Basically, the only reason to have cemeteries is for the living. All kinds of deep emotional reasons that go into the very heart of us, all of us, who know we are going to die someday and who have lost loved ones to death. And who know that we have, on this earth, come a long long way. Even if one doesn't believe in evolution (which I can hardly believe that some people don't) we still know that we got here through people and people and people going back through the years, the eons. It fascinates us. Who WERE these people whose existence led to mine? We get tearful, we get emotional, we find so much meaning in getting to know our ancestors.
There's no other reason to have a cemetery than for the living. Whether you are making a family tree or not, the graves are there for US to see, while we live — to learn from, to send love to those who came before.
If people didn't care about these things, in order to get rid of the decaying bodies, we could just dump them into large holes—save them up every few days, get a backhoe, well you get the idea. Like they used to do with genocide. "Your race," or "your religion means nothing" We shoot you and you fall backward into that ditch and we cover you up. You have no meaning, that's why we are killing you. And there won't be any marker above where we cover you up. You were nothing and you are nothing.
But we are not like that about our dead— yes, we honor our dead, for ourselves, the living.
I see no conflict in being completely accurate with what is written on the gravestone and what it looks like in the picture and genealogy. ( And the dates that go on the memorial do not have to be on the stone but they have to be accurate.)
I don't see where there's a conflict between Genealogy and Accurate Documentation as Find-a-Grave purpose and goals, UNLESS people are trying to distort what the gravestone looked like or put false information into the memorial.
Were people doing that? Is that what the problem was that caused you to feel that there was a conflict that you must uphold one side of? And that I was on the other side?
I thought about this, and this is what I came up with— if the Find-a-Grave search engine were more sophisticated, and "Mallewille" would come up with all "Malleville" graves, then I would have had no problem with "Mallewille" being the name for the memorial.
You know that there are search engines like that. Google will say "Did you mean "Mallewille"? and you get a chance to view names like the one you want but are being spelled different ways. These search engines take one's own mis-typing and misspelling into account, too. The Find-a-Grave search engines have a long way to go, as you know. My cousins couldn't even find Thomas, spelling his name correctly etc. Sometimes I'm putting in the ancestor's name and everything correct the dates, too, and it says, "Nope" I'll try one more thing and boom, there's the memorial link.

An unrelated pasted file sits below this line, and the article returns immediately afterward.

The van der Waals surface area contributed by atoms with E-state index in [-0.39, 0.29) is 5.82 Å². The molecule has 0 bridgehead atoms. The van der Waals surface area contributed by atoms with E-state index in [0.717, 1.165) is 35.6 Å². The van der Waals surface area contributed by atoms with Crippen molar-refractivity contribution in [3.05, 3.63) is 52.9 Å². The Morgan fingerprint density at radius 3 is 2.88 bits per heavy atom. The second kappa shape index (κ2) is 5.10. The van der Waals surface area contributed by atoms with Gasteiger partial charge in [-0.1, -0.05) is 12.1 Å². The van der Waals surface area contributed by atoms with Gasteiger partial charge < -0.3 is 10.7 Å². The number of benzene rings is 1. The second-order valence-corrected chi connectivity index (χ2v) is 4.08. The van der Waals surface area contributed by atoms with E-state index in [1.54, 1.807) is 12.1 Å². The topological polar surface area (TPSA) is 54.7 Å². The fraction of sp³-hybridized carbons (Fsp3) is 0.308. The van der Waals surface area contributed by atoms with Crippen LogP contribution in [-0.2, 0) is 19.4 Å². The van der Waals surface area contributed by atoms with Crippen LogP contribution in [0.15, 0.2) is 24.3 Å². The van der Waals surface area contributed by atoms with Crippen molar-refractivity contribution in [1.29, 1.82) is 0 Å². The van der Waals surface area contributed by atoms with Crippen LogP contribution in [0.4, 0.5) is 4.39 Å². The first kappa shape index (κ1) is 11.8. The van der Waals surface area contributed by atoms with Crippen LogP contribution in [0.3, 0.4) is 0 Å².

So given that if the memorial were to going to be called "Mallewille" that no one would ever find it except by going grave by grave through the cemeteries in the Virgin Islands, and given that the purpose of Find-a-Grave IS a human thing, it IS about PEOPLE finding deceased people that are meaningful to them, then I say that in this case, it was important to have the name as it has always been spelled.
I'm not saying that Find-a-Grave would never be used for some kind of survey or record keeping—but that STILL is about people. People recording people, for people to study or keep track of, to study sociologically or statistically.
I think you might consider that there should be no conflict between the genealogical use of Find-a-Grave and the Accurate Recording aspect of it. We genealogists WANT everything as accurate as possible. I'm always writing to people on Ancestry. Today I wrote to someone letting them know that the name is not "Ann" but "Anna." It had been wrong on Find-a-Grave and then it gets into the tree websites. Right on the stone it says "Sarah Anna" and she writes it up as Sarah "Ann." One of the most prominent contributors. Well, we all make mistakes, of course. I think the "Mallewille" case is unusual. Perhaps it happens more often in places where languages mix. I asked you at the time, what do you do when the inscription is in Greek? or Arabic? The "Mallewille" thing is more a case of that. They spoke Danish, French and Dutch and Creole and all kinds of languages back then in the Danish West Indies. Who knows what the carver spoke or thought he was writing?
How to be strict but flexible? That's the ticket.
Thought, reasoning. I gave you all kinds of reasons that made sense, but there was like a wall inside you that you did not allow to be penetrated.
So I still would like to know what "they" told you about why you could change it. And what you think about why Find-a-Grave really exists, its purpose.
|Judith Lee Howard Shea||RE: in whatever state they are|
Your "whatever state the grave is in" statement I am in complete agreement with.
Sometimes I have a problem with a photographer not brushing off a little debris from trees and such before photographing a flat stone, so that part of the transcription can't be seen. Loose debris, of course, you would not consider part of the "state of the grave," I would think.
I agree that the purpose of photographing grave sites is to record accurately what is there. It is not to make them look pretty. And it doesn't matter if some of the people on the stone are still living. This is not Ancestry.com.
Note: As I figure this out, I think it's important for me to tell you what my thoughts about your thoughts are.
I'll go back and read the longer message you sent, in which you said a lot. That will take longer to absorb. I, myself, am basically a follower of rules.
I like to know what the rules are and I like to follow them and I don't like it when other people don't.
However, like any philosopher, and any daughter of the American Revolution, I can have a serious problem with rules when they are not fair, when they are destructive, when they are made without enough thought and do not cover all the problems that could arise etc.